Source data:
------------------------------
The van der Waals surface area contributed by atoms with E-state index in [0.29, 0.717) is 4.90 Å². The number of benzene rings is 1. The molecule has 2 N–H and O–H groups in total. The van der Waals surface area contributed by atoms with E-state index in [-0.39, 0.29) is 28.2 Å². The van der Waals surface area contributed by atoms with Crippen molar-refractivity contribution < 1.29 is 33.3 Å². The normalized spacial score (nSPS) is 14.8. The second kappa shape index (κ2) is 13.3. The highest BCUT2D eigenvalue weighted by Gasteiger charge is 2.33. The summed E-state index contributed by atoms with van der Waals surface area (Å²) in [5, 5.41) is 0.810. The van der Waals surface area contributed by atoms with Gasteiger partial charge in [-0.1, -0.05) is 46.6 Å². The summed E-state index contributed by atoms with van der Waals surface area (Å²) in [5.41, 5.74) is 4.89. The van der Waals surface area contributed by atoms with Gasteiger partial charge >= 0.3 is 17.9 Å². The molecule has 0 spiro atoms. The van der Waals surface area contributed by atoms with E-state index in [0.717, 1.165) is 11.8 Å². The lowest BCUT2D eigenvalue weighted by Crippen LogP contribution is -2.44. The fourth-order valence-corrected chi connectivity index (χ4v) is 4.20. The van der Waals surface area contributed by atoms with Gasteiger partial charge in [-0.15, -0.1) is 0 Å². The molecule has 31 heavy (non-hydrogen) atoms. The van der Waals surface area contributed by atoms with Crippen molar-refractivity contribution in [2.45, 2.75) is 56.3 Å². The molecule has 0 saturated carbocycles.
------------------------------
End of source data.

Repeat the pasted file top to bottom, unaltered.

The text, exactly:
The van der Waals surface area contributed by atoms with E-state index in [0.29, 0.717) is 4.90 Å². The number of benzene rings is 1. The molecule has 2 N–H and O–H groups in total. The van der Waals surface area contributed by atoms with E-state index in [-0.39, 0.29) is 28.2 Å². The van der Waals surface area contributed by atoms with Crippen molar-refractivity contribution < 1.29 is 33.3 Å². The normalized spacial score (nSPS) is 14.8. The second kappa shape index (κ2) is 13.3. The highest BCUT2D eigenvalue weighted by Gasteiger charge is 2.33. The summed E-state index contributed by atoms with van der Waals surface area (Å²) in [5, 5.41) is 0.810. The van der Waals surface area contributed by atoms with Gasteiger partial charge in [-0.1, -0.05) is 46.6 Å². The summed E-state index contributed by atoms with van der Waals surface area (Å²) in [5.41, 5.74) is 4.89. The van der Waals surface area contributed by atoms with Gasteiger partial charge >= 0.3 is 17.9 Å². The molecule has 0 spiro atoms. The van der Waals surface area contributed by atoms with E-state index in [0.717, 1.165) is 11.8 Å². The lowest BCUT2D eigenvalue weighted by Crippen LogP contribution is -2.44. The fourth-order valence-corrected chi connectivity index (χ4v) is 4.20. The van der Waals surface area contributed by atoms with Gasteiger partial charge in [-0.15, -0.1) is 0 Å². The molecule has 31 heavy (non-hydrogen) atoms. The van der Waals surface area contributed by atoms with Crippen molar-refractivity contribution in [2.45, 2.75) is 56.3 Å². The molecule has 0 saturated carbocycles.